For BCS III compound (soluble, but poor permeability), excipients with permeation-enhancing properties may be required to ensure enough oral bioavailability. For example, for soluble peptides, a lipid formulation encapsulated in a bead, or a capsule with enteric coating could help enhance absorption of the peptide in the intestine while protecting its gastric degradation in the stomach.

If a drug molecule is predicted to have challenging oral bioavailability [BCS II (insoluble, but permeable), or IV (insoluble, poor permeability)], choosing an appropriate formulation strategy for tox and human Phase 1 is critical to ensure the solubility and bioavailability of those drug candidates is maximized in order to realize its full potential for safety and efficacy evaluation in animal and human. Other routes of administration, such as injectable, topical, and nasal routes, can be considered for BCS III and IV compounds.


For challenging compounds, there are several enabling formulation approaches, ranging from salt form formation, solution formulation by pH control, co-solvent or complex formation, particle size reduction by micronization/nanosizing, lipid formulation (SEDDS and emulsion), amorphous solid dispersions, and nanoparticles.

A guided formulation selection tree can be followed in junction with considerations in route of administration, phase of development, target patient population, freedom of operation, available technology in house, and marketing considerations.2 Figure 1 shows the general rule of thumb in selection of formulation technology based on compound properties in melting point and lipophilicity.

Salt Form Selection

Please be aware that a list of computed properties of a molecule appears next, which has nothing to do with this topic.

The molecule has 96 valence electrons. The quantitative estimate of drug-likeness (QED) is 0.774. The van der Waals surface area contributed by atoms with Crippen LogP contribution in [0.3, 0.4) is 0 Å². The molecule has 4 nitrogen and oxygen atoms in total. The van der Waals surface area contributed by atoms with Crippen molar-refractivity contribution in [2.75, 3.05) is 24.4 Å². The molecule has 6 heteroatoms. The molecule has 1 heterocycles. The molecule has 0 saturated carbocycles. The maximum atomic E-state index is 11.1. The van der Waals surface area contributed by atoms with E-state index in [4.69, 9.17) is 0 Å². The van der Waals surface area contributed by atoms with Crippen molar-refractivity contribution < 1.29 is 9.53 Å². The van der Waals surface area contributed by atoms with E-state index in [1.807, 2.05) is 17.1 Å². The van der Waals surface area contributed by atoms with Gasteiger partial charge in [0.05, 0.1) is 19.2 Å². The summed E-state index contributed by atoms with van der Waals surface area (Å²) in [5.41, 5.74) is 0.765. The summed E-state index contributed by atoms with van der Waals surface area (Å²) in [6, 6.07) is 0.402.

Salt form formation is an effective way to modify the solubility of molecules with ionizable functional groups (pKa). Selection of an appropriate solid form (polymorph, hydrate, or salt) for a compound is a key activity for drug development. Salts are usually considered when the physicochemical characteristics of the free acid or base pose problems in formulation and process, including issues in solubility, stability, size reduction, polymorphism, and bioavailability of the parent compound through changes in compound solubility and dissolution rate.

Solution Formulation
Solubility of weakly acidic or basic compounds can be increased by a pH-controlled solution approach. Cyclodextrin, surfactant, polymer, and co-solvents, such as propylene glycol, polyethylene glycol, glycerin, etc, may also be added to further increase compound solubility in those media. One major limitation using pH-adjusted and co-solvent systems is potential drug precipitation once the formulation is administered into the body by oral or IV routes, which may cause implications in injection pain, thrombophlebitis, variable PK profiles, and bioavailability. While cyclodextrin-based solution alone does not exhibit such precipitation phenomenon, the extent of solubility enhancement could be limited by cyclodextrin solubility and the maximum allowable daily dose of cyclodextrin due to its potential side effects at a high dose.

Size Reduction by Micronization or Nanosizing
For compounds with a high melting point and with a dissolution-limited absorption process, the dissolution rate and bioavailability of the drug substance can be significantly increased by reducing the particle size of the API. Micronization by fluid energy mills, such as jet milling, can efficiently reduce the average particle size down to below 10 microns, whereas using bottom-up (solution precipitation) and top-down (wet milling) processes can be used to produce nano-sized API below 300 nm. For insoluble compounds, reduction of particle size to submicron and nano levels not only could increase drug dissolution and bioavailability after oral administration, but has also demonstrated to reduce or eliminate food effect for some commercial products. Screening of polymer, surfactant, and stabilizer is required to ensure the physical stability and in-vivo performance of suspensions. Suspension is amenable to pediatric or geriatric formulations with addition of sweeter or taste-masking agents.